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Abstract

The introduction asks whether the joint exploration and development of resources can act as a means to reduce tensions in contested territories. It applies this discussion on resource management to the maritime domain in East Asia and raises a series of important questions. Does the joint management of natural resources in the absence of a negotiated maritime delimitation constitute a feasible strategy to de-escalate maritime sovereignty disputes in East Asia? Can cooperative resource exploitation be separated from nationalist considerations and power politics calculations? Alternatively, should exploration schemes be postponed until sovereignty disputes have been resolved?

Keywords

Resource management joint development contested territories natural resources East Asia 

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Notes

  1. 1.
    C. Flint (2005) ‘Introduction: Geography of War and Peace’ in C. Flint (ed.) The Geography of War and Peace (New York: Oxford University Press), p. 6.Google Scholar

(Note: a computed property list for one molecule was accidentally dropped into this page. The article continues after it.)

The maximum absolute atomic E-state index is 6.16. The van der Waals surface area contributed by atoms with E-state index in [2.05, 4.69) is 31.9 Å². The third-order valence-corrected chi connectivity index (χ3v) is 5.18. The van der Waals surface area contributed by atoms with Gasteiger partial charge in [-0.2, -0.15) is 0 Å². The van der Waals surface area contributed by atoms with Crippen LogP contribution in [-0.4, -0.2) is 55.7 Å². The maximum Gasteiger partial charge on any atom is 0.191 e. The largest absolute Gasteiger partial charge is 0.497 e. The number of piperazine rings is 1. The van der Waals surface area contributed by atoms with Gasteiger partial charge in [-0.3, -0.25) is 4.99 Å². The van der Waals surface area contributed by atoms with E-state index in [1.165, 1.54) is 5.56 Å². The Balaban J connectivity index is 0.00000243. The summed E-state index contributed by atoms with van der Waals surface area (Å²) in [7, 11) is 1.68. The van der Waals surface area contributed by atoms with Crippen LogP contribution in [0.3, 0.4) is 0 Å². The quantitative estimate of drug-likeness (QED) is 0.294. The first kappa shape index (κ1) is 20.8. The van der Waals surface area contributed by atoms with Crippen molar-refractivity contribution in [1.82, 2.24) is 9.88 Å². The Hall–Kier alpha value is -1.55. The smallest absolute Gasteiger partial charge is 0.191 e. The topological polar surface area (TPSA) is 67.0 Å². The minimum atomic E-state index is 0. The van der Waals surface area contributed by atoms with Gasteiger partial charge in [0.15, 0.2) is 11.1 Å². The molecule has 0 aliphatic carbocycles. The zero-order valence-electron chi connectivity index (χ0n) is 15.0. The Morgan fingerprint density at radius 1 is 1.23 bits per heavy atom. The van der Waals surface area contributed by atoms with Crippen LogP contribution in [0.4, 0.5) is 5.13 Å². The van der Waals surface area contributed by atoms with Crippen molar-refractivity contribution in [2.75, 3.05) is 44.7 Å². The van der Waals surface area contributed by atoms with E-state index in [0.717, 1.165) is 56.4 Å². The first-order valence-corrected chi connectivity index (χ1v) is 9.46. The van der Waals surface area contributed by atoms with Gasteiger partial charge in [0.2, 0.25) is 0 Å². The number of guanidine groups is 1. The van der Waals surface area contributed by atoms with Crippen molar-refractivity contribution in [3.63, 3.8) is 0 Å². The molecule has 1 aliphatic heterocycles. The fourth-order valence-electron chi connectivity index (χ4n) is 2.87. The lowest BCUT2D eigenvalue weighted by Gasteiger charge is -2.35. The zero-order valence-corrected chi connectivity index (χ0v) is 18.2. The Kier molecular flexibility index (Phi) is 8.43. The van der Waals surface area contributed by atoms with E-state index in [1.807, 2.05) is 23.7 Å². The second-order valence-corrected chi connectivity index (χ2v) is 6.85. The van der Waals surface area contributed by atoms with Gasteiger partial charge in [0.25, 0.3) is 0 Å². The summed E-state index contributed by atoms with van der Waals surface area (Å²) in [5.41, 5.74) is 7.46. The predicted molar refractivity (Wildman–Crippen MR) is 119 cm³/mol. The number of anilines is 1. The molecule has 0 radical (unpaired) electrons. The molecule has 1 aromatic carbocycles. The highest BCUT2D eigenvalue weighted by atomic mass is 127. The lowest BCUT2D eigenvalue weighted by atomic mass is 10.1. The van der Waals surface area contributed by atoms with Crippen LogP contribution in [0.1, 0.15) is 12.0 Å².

2. 2.
    See P. Le Billon (2005) ‘The Geography of “Resource Wars”’ in C. Flint (ed.) The Geography of War and Peace (New York: Oxford University Press), p. 219.Google Scholar
  3. 3.
    T. Davenport, I. Townsend-Gault, R. Beckman, C. Schofield, D. Ong, V. Becker-Weinberg, and L. Bernard (June 2011) Conference Report (Conference on Joint Development and the South China Sea, Organized by the Centre for International Law), p. 14.Google Scholar
  4. 4.
    See Davenport Townsend-Gault, Beckman, Schofield, Ong, Becker-Weinberg, and Bernard (June 2011) Conference Report, Annex A.Google Scholar
  5. 5.
    See D. Rosenberg (19 August 2005) ‘China, Neighbors Progress in Fishery Agreements’, Asia Times Online (available at http://www.atimes.com/atimes/China/GH19Ad02.html).
  6. 6.
    See for example J.D. Dai Tan (2006) ‘The Diaoyu/Senkaku Dispute: Bridging the Cold Divide’, Santa Clara Journal of International Law, vol. 1, pp. 167–168.Google Scholar
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  8. L.T. Lee and S. Chen (2009) ‘China and Joint Development in the South China Sea: An Energy Security Perspective’ in S. Bateman and R. Emmers (eds) Security and International Politics in the South China Sea: Towards a Cooperative Management Regime (London: Routledge), pp. 155–171.Google Scholar
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    P.K.H. Yu (2005) ‘Solving and Resolving the East China Sea Dispute: Beijing’s Options’, The Korean Journal of Defense Analysis, vol. 17 (3), pp. 122–126.CrossRefGoogle Scholar

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© Ralf Emmers 2013

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  • Ralf Emmers

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